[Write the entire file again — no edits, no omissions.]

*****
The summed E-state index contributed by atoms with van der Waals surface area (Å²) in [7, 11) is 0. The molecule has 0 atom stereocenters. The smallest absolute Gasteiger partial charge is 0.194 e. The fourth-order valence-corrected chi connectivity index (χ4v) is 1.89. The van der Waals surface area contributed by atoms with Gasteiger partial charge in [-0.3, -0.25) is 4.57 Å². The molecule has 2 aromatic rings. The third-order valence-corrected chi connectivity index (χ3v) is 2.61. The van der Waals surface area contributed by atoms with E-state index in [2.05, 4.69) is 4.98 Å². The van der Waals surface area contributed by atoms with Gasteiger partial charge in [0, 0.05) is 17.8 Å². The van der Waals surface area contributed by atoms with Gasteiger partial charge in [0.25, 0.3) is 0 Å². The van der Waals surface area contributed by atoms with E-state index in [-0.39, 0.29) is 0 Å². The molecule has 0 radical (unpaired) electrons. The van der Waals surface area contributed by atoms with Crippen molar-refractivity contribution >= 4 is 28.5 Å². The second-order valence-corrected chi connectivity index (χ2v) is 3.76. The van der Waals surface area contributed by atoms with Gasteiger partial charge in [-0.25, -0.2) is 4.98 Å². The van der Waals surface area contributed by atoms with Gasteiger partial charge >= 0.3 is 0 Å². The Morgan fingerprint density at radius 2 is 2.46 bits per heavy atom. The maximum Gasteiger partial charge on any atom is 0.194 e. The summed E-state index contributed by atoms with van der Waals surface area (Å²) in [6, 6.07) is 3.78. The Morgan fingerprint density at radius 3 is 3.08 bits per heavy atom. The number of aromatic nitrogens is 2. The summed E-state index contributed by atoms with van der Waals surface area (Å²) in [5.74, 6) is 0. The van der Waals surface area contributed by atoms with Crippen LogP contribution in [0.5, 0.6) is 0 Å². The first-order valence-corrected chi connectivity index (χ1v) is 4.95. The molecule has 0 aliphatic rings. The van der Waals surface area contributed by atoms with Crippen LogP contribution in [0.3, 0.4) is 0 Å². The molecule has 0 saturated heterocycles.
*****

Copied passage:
The summed E-state index contributed by atoms with van der Waals surface area (Å²) in [7, 11) is 0. The molecule has 0 atom stereocenters. The smallest absolute Gasteiger partial charge is 0.194 e. The fourth-order valence-corrected chi connectivity index (χ4v) is 1.89. The van der Waals surface area contributed by atoms with Gasteiger partial charge in [-0.3, -0.25) is 4.57 Å². The molecule has 2 aromatic rings. The third-order valence-corrected chi connectivity index (χ3v) is 2.61. The van der Waals surface area contributed by atoms with E-state index in [2.05, 4.69) is 4.98 Å². The van der Waals surface area contributed by atoms with Gasteiger partial charge in [0, 0.05) is 17.8 Å². The van der Waals surface area contributed by atoms with Gasteiger partial charge in [0.25, 0.3) is 0 Å². The van der Waals surface area contributed by atoms with E-state index in [-0.39, 0.29) is 0 Å². The molecule has 0 radical (unpaired) electrons. The van der Waals surface area contributed by atoms with Crippen molar-refractivity contribution >= 4 is 28.5 Å². The second-order valence-corrected chi connectivity index (χ2v) is 3.76. The van der Waals surface area contributed by atoms with Gasteiger partial charge in [-0.25, -0.2) is 4.98 Å². The van der Waals surface area contributed by atoms with Gasteiger partial charge >= 0.3 is 0 Å². The Morgan fingerprint density at radius 2 is 2.46 bits per heavy atom. The maximum Gasteiger partial charge on any atom is 0.194 e. The summed E-state index contributed by atoms with van der Waals surface area (Å²) in [6, 6.07) is 3.78. The Morgan fingerprint density at radius 3 is 3.08 bits per heavy atom. The number of aromatic nitrogens is 2. The summed E-state index contributed by atoms with van der Waals surface area (Å²) in [5.74, 6) is 0. The van der Waals surface area contributed by atoms with Crippen LogP contribution in [0.5, 0.6) is 0 Å². The first-order valence-corrected chi connectivity index (χ1v) is 4.95. The molecule has 0 aliphatic rings. The van der Waals surface area contributed by atoms with Crippen LogP contribution in [0.3, 0.4) is 0 Å². The molecule has 0 saturated heterocycles.